We can leverage GitHub Actions to automate the running of all of our accessibility auditing tools as part of a Continuous Integration (CI) workflow.
Auditing tools will only catch a percentage of potential accessibility issues, it is no replacement for manual testing. But being able to automate the auditing will add efficiencies to our testing and provide an early warning system that can be run much more frequently than it’s practical to perform manual testing. Additionally, we can use our CI suite as a safety net to prevent code changes that break accessibility from being able to be merged.
Instructor: [0:00] To leverage GitHub Actions to automate the running of all of our accessibility auditing tools, we'll need to set up a continuous integration workflow. If this is your first GitHub Actions workflow, then you'll need to create a .github directory at the root of your project and, within that, a Workflows directory.
[0:19] Then you'll need to create a YAML file in this new Workflows directory. Since this is our continuous integration Workflow. I'm going to name it ci.yaml. We'll start this Workflow with its name, and we'll specify that it should run on all pushes and PRs submitted to the main branch.
[0:43] The first thing we want to add to the workflow is a job for running ESLint, which, if we've got the JSX accessibility plugin installed, we'll automate checking our static code for potential accessibility issues. We'll specify that this job runs on the latest version of Ubuntu, and we'll give our job a name. Now, we specify the steps that the job needs to take.
[1:04] The first step will be to check out the branch. Then we'll need to install Node on the machine running our job, and we're going to specify that it should install Node version 14. Now, we need to install our npm dependencies. Finally, we can go ahead and run the Lint script, which, as specified in our package.json file, is going to run ESLint.
[1:27] Now, we'll add a job for running the unit tests that we've written using Jest aXe to check our components for accessibility issues. Similar to before, I'm going to specify the machine to run the job on, give the job a name. We'll repeat the same steps of checking out the repo, setting up Node and installing our dependencies. Then, finally, we'll run our test script.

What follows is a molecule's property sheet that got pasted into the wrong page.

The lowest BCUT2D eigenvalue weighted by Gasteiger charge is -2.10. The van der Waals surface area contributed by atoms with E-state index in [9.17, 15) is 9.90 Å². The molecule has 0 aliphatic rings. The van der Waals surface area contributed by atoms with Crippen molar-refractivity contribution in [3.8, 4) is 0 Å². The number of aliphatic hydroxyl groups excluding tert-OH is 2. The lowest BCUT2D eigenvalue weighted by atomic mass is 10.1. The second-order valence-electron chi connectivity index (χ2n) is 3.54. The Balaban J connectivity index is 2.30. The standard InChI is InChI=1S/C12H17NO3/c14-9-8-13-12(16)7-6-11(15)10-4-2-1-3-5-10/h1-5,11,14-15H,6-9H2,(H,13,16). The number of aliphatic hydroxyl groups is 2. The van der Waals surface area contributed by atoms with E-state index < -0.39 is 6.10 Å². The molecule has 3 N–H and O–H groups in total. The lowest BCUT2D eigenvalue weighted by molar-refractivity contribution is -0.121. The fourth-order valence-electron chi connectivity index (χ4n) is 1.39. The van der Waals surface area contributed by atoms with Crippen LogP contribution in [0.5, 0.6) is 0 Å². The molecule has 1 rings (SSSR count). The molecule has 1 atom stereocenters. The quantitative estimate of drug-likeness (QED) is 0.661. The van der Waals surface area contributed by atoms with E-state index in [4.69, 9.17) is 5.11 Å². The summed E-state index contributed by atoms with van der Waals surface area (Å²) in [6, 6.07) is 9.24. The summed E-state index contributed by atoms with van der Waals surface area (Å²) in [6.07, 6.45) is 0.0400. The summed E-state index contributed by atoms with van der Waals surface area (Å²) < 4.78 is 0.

[1:48] Finally, we'll need to add one more job for running our end-to-end tests. The first parts are the same as before. We'll specify the machine. We'll give it a name. We'll check out the repo. Here, we'll specify that we're going to be using the Cypress GitHub Action.
[2:04] We tell it that we want to use Chrome as the browser to test in. We give it the script that we want to use in order to start our application. We'll specify the URL for our local server so the job knows to wait until the server is ready before the tests start running.
[2:19] One thing to note is how each of these is organized into their own jobs. I could have created one big job that ran all of these scripts, but I deliberately wanted to keep them separate. This is so that I can see failures for each separately.
[2:31] If these tasks were run linearly, then if one failed, the whole job would exit before executing the following task. I want to know if I have failures in any of these jobs, rather than having to fix any failures for one, push the changes and run again before I can learn if I have any failures in the other jobs.
[2:50] Now, let's see what this looks like in GitHub when I push a PR. You can see all three of the jobs defined in our workflow have started running automatically when I created this PR, and it's running all three of them in parallel as we defined.
[3:06] Now that all three of the jobs have completed, we can see that the ESLint job was successful, but the unit test job and the end-to-end test job both failed. Again, this is why we want to see them running separately so we can see the failure separately. If we want to look at the details of any of these, we can get to them here. Let's see what failed in our unit test job.
[3:28] This brings us to the log for each of the jobs. We can see that our unit tests failed because there were accessibility findings, which is what we expected. Now, let's look at our end-to-end test job. Here, we have the summary from our end-to-end tests. We can see that each of these tests failed.
[3:58] Now, if we go back to the PR, we can see that, even though some of my checks have failed, I'm still able to merge if I want to. We can add a branch protection rule that will prevent merging a pull request if any of the checks have failed.
[4:14] We can do that by going to the Settings for the repository, going to Branches, and under Branch protection rules, click the button to Add a rule. I'm going to be setting this up on my main branch. You'll want to check the box next to Require status checks to pass before merging. We'll need to search for each of the jobs in order to add them to the list of status checks that are required.
[4:43] Now that we've added all of these to the list, they should be required to pass before merging will be allowed. Now, if I go back to my PR, you'll see that now there's this message about "Required statuses must pass before merging." If I weren't an administrator, I would not be allowed to merge this pull request.